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I have the following circuit to plot X-Y plot in an Oscilloscope to get Hysteresis curve. enter image description here
R2 and C2 are kept so that the cutoff frequency of low pass filter formed is less than 2Hz.

   1
------- < 2*π*(2Hz)
(R2*C2) 

The circuit is realized using a Transformer with two input and output terminal pairs. One of the input and output terminal pairs are kept open while plotting the X-Y plot.

Now, if I short the output terminal that was kept open, what will happen to my hysteresis loop in the oscilloscope? Could you please explain?

Following circuit is expected after shorting. enter image description here

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  • 3
    \$\begingroup\$ Your hysteresis loop will be reduced to a hysteresis line :) \$\endgroup\$ – Dmitry Grigoryev Mar 23 '17 at 16:23
  • \$\begingroup\$ @DmitryGrigoryev Could you please why there is no significant current through C2? \$\endgroup\$ – Jithin Pavithran Mar 23 '17 at 17:13
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You'll see essentially a horizontal line on your X-Y plot, because Y is now zeroed out and the X is still measuring current (although it will probably see more current because the impedance through the transformer is lower).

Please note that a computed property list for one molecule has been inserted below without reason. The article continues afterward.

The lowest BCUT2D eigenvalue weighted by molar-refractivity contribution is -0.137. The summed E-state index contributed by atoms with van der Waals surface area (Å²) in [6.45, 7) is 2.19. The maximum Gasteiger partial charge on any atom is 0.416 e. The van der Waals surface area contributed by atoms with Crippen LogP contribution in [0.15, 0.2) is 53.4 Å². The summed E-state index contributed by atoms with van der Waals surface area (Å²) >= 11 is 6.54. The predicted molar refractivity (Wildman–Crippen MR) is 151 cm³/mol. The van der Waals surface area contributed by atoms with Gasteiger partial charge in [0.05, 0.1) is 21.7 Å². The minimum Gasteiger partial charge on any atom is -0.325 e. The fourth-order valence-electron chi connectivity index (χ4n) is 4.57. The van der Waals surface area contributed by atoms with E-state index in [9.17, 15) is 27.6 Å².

Probably not a good way to test things, here is another way to test transformers

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  • \$\begingroup\$ Basically no current will flow through R2? How is that explained while the coil is still in changing magnetic field? Could you please draw some light on this as well? \$\endgroup\$ – Jithin Pavithran Mar 23 '17 at 16:32
  • \$\begingroup\$ If you place a shorting resistor across the terminals at e2, then no current will go through R2, one thing to keep in mind is that a real transformer also has parasitic capacitance and resistance. The capacitance probably won't be a big deal for most power (60Hz and most DC to DC) applications, but the resistance will. \$\endgroup\$ – Voltage Spike Mar 23 '17 at 16:37
  • \$\begingroup\$ Added a figure to reduce ambiguity. My shorting doesn't introduce anything in e2 terminals. \$\endgroup\$ – Jithin Pavithran Mar 23 '17 at 16:49
  • \$\begingroup\$ That changes everything \$\endgroup\$ – Voltage Spike Mar 23 '17 at 17:16
  • \$\begingroup\$ I'm sorry for any miscommunication. I mean to short the unused output terminals of the transformer (I mentioned it to be two input two output transformer). Could you please explain now? \$\endgroup\$ – Jithin Pavithran Mar 23 '17 at 17:21

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